Minty continues to exhibit around four or five times a year, and last month participated in a show at Ligne et Couleur in Paris. She travels whenever and wherever possible, particularly to Italy, where she recently visited Venice and is working on a series of drawings from her trip for an upcoming exhibition. The Venice series represents a new direction in Minty’s work, where the water of the canals mirrors the surrounding architecture, rather than focussing on one specific structure. For example, San Barnaba, where everything above water is abstractedly blanked out, yet the reflections in the water represent reality. Similarly, Arsenale shows only an outline of the famous rampart that surrounds the shipyard; while it’s true form can be observed in the water.
Minty grew up in an artistic household, her father being a wildlife painter and her mother a philosophy major. Although she drew animals like her father when she was younger, her architectural studies have been pivotal in the definition of her oeuvre. Minty is not an artist in the typical twentieth century idea of what that often means, rather, her perfectionism and mathematical approach to her drawings is reminiscent of the Renaissance artist’s pursuit of harmony and order. Furthermore, for Minty, a drawing in itself is not a complete work of art. She allocates the same consideration to mounts and frames as she does to the drawings themselves, contributing to a larger aesthetic that makes each element become one finalised object. She referred to herself as a draughtsman first and foremost and indeed, her love of clean lines extends beyond her drawings and into her surroundings – Minty’s must be the most tidy and orderly studio I’ve ever seen.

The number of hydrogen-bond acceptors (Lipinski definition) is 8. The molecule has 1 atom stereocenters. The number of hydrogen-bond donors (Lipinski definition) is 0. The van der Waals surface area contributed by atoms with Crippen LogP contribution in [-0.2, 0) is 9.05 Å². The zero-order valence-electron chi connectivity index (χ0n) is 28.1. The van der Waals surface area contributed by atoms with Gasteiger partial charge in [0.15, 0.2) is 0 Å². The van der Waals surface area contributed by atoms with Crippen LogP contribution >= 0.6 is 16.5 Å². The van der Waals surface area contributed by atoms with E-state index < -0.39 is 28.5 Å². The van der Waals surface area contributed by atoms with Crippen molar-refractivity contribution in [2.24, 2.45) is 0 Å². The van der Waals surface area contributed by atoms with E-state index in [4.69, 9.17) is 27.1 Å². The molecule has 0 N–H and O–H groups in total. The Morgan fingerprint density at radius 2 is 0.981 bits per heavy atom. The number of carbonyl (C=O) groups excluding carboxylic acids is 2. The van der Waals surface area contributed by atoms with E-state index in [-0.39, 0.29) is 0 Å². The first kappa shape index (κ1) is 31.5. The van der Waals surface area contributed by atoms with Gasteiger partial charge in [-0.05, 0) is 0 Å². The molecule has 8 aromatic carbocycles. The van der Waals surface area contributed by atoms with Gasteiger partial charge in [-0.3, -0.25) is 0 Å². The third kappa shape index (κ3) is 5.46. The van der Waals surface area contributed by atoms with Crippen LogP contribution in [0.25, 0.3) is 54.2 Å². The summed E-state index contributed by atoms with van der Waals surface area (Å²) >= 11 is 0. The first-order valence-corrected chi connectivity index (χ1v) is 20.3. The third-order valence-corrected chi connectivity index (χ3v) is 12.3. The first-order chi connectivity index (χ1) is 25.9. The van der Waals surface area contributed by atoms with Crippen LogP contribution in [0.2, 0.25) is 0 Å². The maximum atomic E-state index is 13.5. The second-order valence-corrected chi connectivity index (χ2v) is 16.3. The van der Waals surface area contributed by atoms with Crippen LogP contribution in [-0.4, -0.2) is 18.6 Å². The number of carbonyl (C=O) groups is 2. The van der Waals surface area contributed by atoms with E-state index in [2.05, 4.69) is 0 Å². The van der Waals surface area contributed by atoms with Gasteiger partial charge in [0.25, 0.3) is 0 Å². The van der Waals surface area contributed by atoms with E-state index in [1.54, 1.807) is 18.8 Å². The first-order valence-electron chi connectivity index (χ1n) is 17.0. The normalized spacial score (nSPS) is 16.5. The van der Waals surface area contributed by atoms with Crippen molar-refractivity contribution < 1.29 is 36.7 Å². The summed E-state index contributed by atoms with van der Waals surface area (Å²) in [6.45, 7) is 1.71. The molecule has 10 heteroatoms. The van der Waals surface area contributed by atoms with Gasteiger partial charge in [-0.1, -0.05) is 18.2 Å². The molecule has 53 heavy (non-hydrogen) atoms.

I was intrigued to ask Minty how she goes about beginning one of her drawings. Looking at monumental works such as Milan Cathedral and Exeter Cathedral in particular, I just couldn’t imagine where to start. When visiting a building, Minty makes sketches and takes photographs, returning to the studio to plan out the composition. She always begins drawing from the top, working her way down to avoid smudging. Minty admitted to occasionally becoming frustrated when working, but the beauty of her medium is the ability to erase and start again. She typically works on only one drawing at a time, focusing all of her energy on that one work, usually taking up to three weeks to complete.
Minty’s Instagram account is well worth following; she regularly posts pictures of her drawings as she is working on them, showing the extraordinary process that goes into creating each of these remarkably skilful works of art.